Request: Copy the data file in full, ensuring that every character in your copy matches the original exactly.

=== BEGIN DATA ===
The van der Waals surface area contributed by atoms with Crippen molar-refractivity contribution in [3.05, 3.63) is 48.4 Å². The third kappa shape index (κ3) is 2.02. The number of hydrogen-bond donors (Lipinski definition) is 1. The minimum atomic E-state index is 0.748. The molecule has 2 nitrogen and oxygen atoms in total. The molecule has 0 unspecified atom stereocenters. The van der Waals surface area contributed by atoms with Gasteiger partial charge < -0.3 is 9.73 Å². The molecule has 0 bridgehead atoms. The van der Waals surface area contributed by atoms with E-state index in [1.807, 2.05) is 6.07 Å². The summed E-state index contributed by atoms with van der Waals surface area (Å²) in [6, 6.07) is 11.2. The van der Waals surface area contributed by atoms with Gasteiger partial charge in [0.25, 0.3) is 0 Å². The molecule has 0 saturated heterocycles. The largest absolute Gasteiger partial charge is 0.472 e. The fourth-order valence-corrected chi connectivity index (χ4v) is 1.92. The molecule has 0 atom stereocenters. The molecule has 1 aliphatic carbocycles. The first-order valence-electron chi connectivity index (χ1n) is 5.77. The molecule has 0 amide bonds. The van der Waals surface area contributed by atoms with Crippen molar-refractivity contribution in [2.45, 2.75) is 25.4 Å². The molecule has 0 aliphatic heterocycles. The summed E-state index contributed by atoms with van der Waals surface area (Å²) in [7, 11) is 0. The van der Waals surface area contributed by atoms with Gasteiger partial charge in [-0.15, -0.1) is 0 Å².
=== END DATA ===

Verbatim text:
The van der Waals surface area contributed by atoms with Crippen molar-refractivity contribution in [3.05, 3.63) is 48.4 Å². The third kappa shape index (κ3) is 2.02. The number of hydrogen-bond donors (Lipinski definition) is 1. The minimum atomic E-state index is 0.748. The molecule has 2 nitrogen and oxygen atoms in total. The molecule has 0 unspecified atom stereocenters. The van der Waals surface area contributed by atoms with Gasteiger partial charge < -0.3 is 9.73 Å². The molecule has 0 bridgehead atoms. The van der Waals surface area contributed by atoms with E-state index in [1.807, 2.05) is 6.07 Å². The summed E-state index contributed by atoms with van der Waals surface area (Å²) in [6, 6.07) is 11.2. The van der Waals surface area contributed by atoms with Gasteiger partial charge in [0.25, 0.3) is 0 Å². The molecule has 0 saturated heterocycles. The largest absolute Gasteiger partial charge is 0.472 e. The fourth-order valence-corrected chi connectivity index (χ4v) is 1.92. The molecule has 0 atom stereocenters. The molecule has 1 aliphatic carbocycles. The first-order valence-electron chi connectivity index (χ1n) is 5.77. The molecule has 0 amide bonds. The van der Waals surface area contributed by atoms with Crippen molar-refractivity contribution in [2.45, 2.75) is 25.4 Å². The molecule has 0 aliphatic heterocycles. The summed E-state index contributed by atoms with van der Waals surface area (Å²) in [7, 11) is 0. The van der Waals surface area contributed by atoms with Gasteiger partial charge in [-0.15, -0.1) is 0 Å².